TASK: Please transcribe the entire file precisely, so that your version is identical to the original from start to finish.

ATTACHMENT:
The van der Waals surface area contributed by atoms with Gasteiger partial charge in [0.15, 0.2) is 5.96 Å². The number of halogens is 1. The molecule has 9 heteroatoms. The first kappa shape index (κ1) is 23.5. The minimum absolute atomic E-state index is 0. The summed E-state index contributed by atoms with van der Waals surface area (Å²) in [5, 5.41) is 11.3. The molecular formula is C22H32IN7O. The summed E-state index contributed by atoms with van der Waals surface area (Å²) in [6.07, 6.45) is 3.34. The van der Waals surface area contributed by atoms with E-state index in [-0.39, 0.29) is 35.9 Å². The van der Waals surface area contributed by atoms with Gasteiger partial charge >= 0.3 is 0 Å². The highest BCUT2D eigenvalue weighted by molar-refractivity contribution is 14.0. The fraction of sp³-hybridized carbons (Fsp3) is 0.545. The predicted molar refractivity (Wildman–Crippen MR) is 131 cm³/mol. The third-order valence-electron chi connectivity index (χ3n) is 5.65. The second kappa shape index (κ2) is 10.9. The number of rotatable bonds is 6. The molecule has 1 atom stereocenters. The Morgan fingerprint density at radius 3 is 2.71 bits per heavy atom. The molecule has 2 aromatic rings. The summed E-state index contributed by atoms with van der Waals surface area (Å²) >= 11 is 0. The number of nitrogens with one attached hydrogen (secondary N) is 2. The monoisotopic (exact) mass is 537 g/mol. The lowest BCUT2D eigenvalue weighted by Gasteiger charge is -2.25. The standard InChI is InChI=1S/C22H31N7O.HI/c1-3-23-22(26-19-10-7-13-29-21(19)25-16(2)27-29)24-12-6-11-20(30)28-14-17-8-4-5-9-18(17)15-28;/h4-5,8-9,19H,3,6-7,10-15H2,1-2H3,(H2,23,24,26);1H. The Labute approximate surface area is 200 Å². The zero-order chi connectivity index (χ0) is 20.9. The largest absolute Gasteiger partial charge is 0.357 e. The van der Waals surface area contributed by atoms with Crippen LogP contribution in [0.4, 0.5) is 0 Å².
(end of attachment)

The van der Waals surface area contributed by atoms with Gasteiger partial charge in [0.15, 0.2) is 5.96 Å². The number of halogens is 1. The molecule has 9 heteroatoms. The first kappa shape index (κ1) is 23.5. The minimum absolute atomic E-state index is 0. The summed E-state index contributed by atoms with van der Waals surface area (Å²) in [5, 5.41) is 11.3. The molecular formula is C22H32IN7O. The summed E-state index contributed by atoms with van der Waals surface area (Å²) in [6.07, 6.45) is 3.34. The van der Waals surface area contributed by atoms with E-state index in [-0.39, 0.29) is 35.9 Å². The van der Waals surface area contributed by atoms with Gasteiger partial charge >= 0.3 is 0 Å². The highest BCUT2D eigenvalue weighted by molar-refractivity contribution is 14.0. The fraction of sp³-hybridized carbons (Fsp3) is 0.545. The predicted molar refractivity (Wildman–Crippen MR) is 131 cm³/mol. The third-order valence-electron chi connectivity index (χ3n) is 5.65. The second kappa shape index (κ2) is 10.9. The number of rotatable bonds is 6. The molecule has 1 atom stereocenters. The Morgan fingerprint density at radius 3 is 2.71 bits per heavy atom. The molecule has 2 aromatic rings. The summed E-state index contributed by atoms with van der Waals surface area (Å²) >= 11 is 0. The number of nitrogens with one attached hydrogen (secondary N) is 2. The monoisotopic (exact) mass is 537 g/mol. The lowest BCUT2D eigenvalue weighted by Gasteiger charge is -2.25. The standard InChI is InChI=1S/C22H31N7O.HI/c1-3-23-22(26-19-10-7-13-29-21(19)25-16(2)27-29)24-12-6-11-20(30)28-14-17-8-4-5-9-18(17)15-28;/h4-5,8-9,19H,3,6-7,10-15H2,1-2H3,(H2,23,24,26);1H. The Labute approximate surface area is 200 Å². The zero-order chi connectivity index (χ0) is 20.9. The largest absolute Gasteiger partial charge is 0.357 e. The van der Waals surface area contributed by atoms with Crippen LogP contribution in [0.4, 0.5) is 0 Å².